Analyzing Data Using Pivot Tables

Imagine an Excel spreadsheet with thousands of rows of data and columns falling past X, Y, Z into the AA, AB, AC range.  Strategic information lies in there somewhere, but how do you mine this spreadsheet to pull it out?

Pivot tables offer an elegant solution.  Excel pivot tables help you organize and sort data to create customizable tables.  A pivot table can group and summarize huge amounts of information, making it “explorable.”

In a recent project the client provided a spreadsheet containing over 160,000 cells of data with each row recording a purchasing transaction from somewhere within this global corporation.  Instincts told me that this spreadsheet offered a gold mine of insights for the project at hand, if only I could dig them out.

Where to begin?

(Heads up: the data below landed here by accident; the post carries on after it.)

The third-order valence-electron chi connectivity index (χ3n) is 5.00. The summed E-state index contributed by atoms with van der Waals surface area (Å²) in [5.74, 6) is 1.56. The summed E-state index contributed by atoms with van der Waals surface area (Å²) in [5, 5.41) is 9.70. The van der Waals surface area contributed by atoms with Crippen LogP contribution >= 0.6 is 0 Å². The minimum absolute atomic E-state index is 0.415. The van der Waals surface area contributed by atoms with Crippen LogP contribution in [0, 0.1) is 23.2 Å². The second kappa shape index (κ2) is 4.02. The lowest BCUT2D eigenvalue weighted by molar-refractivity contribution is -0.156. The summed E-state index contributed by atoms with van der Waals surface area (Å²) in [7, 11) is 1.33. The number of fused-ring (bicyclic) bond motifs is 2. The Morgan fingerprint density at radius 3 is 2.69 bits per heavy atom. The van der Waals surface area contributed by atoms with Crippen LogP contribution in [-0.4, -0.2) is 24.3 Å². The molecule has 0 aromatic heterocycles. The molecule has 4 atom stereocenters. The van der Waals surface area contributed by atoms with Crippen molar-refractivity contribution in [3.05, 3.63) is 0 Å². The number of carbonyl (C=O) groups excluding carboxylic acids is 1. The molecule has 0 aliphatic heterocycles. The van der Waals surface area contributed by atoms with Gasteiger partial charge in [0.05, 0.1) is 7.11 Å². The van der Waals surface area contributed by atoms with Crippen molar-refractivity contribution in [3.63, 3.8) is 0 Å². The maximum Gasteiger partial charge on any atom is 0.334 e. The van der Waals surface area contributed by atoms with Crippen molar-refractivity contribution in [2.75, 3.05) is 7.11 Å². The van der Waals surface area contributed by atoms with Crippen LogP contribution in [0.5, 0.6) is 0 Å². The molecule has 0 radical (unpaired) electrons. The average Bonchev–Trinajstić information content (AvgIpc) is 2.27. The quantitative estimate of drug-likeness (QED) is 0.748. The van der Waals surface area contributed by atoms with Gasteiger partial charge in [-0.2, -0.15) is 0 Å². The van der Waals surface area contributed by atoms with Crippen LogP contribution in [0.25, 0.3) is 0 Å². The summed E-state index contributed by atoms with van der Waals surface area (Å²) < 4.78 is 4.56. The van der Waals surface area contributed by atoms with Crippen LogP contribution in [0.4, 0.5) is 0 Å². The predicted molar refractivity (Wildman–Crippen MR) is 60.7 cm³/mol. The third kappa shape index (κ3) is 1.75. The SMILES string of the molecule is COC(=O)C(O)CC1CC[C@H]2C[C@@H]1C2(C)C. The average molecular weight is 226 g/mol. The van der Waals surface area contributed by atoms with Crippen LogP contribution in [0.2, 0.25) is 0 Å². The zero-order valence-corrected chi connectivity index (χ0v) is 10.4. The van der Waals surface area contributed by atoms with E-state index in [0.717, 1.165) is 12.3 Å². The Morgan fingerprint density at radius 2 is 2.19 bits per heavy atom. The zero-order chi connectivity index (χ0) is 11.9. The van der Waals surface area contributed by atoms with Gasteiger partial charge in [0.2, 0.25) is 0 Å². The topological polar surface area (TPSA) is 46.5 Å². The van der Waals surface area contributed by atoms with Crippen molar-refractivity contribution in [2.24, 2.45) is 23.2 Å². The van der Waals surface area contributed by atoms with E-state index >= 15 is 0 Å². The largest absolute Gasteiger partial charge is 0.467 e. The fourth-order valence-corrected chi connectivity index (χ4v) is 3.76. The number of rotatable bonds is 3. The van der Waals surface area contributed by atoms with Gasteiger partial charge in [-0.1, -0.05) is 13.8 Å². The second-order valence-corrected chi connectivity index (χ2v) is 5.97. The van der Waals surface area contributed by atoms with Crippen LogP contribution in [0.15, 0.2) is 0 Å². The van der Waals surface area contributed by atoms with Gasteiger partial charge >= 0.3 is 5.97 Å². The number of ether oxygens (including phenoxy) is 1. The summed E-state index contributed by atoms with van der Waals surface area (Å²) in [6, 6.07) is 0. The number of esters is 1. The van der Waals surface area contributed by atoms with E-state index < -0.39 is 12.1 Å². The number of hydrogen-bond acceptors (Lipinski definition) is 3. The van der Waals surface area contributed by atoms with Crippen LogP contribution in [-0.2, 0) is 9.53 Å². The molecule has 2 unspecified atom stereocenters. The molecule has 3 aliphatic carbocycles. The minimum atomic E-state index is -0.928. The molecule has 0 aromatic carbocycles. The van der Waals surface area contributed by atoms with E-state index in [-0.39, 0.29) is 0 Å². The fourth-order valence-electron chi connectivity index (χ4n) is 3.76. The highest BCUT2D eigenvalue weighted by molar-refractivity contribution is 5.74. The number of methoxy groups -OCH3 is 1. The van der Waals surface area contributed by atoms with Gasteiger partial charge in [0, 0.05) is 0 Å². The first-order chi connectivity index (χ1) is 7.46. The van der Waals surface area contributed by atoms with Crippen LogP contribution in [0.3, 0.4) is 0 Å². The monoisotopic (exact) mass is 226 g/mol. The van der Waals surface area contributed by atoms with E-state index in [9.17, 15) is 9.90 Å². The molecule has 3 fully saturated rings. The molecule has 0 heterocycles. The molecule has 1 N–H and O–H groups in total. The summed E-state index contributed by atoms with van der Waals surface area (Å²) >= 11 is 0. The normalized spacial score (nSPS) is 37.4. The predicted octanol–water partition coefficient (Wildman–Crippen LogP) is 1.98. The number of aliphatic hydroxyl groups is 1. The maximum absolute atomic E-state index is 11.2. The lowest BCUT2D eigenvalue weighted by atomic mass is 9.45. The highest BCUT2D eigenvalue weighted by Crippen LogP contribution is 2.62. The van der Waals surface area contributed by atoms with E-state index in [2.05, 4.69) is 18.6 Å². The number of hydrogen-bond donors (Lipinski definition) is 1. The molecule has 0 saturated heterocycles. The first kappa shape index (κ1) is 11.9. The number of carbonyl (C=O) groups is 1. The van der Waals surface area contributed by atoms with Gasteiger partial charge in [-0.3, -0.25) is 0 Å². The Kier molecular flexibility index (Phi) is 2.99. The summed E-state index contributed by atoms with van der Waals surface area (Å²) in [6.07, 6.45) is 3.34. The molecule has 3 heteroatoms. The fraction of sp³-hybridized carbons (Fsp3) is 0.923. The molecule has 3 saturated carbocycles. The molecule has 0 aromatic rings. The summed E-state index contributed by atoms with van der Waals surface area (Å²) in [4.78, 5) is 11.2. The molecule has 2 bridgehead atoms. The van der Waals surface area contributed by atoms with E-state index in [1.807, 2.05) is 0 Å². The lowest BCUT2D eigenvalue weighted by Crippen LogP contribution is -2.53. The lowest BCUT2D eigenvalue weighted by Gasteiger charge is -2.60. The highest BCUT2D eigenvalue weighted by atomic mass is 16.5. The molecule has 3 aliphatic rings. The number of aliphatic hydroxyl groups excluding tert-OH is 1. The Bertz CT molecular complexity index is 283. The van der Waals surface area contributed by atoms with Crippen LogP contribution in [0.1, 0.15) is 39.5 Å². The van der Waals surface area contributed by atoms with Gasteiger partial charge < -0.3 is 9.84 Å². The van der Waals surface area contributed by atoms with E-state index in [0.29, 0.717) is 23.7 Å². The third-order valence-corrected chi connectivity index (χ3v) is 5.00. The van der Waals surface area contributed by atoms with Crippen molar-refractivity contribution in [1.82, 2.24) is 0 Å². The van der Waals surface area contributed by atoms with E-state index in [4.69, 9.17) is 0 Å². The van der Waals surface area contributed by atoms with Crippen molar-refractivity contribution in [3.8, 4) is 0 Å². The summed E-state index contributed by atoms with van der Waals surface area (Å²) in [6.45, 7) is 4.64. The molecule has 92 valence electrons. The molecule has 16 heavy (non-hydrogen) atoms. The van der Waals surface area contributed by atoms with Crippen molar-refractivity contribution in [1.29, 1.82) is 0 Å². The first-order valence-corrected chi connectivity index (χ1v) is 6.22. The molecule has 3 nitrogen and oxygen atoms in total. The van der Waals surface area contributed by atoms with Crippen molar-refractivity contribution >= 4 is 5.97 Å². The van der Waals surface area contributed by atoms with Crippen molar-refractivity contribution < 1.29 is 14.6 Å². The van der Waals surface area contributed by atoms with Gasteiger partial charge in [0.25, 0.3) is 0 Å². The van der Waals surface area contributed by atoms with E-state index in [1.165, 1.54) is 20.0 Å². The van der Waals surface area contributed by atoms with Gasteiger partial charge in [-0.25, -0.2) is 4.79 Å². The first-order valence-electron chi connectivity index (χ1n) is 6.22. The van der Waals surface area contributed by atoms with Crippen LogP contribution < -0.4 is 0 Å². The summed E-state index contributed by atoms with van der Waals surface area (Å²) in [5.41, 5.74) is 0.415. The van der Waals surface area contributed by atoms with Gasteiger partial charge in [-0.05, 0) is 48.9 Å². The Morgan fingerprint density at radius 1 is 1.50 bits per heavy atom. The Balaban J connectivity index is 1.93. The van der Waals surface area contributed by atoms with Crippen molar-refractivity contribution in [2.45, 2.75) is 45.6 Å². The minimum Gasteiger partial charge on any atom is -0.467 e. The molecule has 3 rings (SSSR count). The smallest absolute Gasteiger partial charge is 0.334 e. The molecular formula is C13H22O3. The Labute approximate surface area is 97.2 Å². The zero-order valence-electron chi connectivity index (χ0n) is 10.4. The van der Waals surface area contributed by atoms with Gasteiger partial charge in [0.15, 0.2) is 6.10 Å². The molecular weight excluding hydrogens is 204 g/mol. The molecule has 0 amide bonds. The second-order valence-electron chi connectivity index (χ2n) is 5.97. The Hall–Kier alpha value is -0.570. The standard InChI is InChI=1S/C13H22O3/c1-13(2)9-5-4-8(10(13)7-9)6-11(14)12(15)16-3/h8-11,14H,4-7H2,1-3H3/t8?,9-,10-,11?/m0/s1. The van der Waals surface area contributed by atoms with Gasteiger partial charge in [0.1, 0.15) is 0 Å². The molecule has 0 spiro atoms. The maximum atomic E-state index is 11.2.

One call to a most accomplished Excel guru revealed the wonders of the pivot table.  Ten minutes on the phone, with the aid of a screen-sharing, and I was off and running.  In short order I could see what kind of supplies were being purchased as well as which departments and individuals were doing the most buying.  The analysis revealed a fair amount of duplications and opportunity for cost savings.  I don’t see how I could have uncovered these patterns and practices without using pivot tables.

For a seven minute demo on creating and using pivot tables, check out this video from Michael McDonald, author of Excel 2007: The Missing Manual.

For a quick look at a wide variety of pivot tables search ‘pivot table’ in Bing’s image search.

 

Comments

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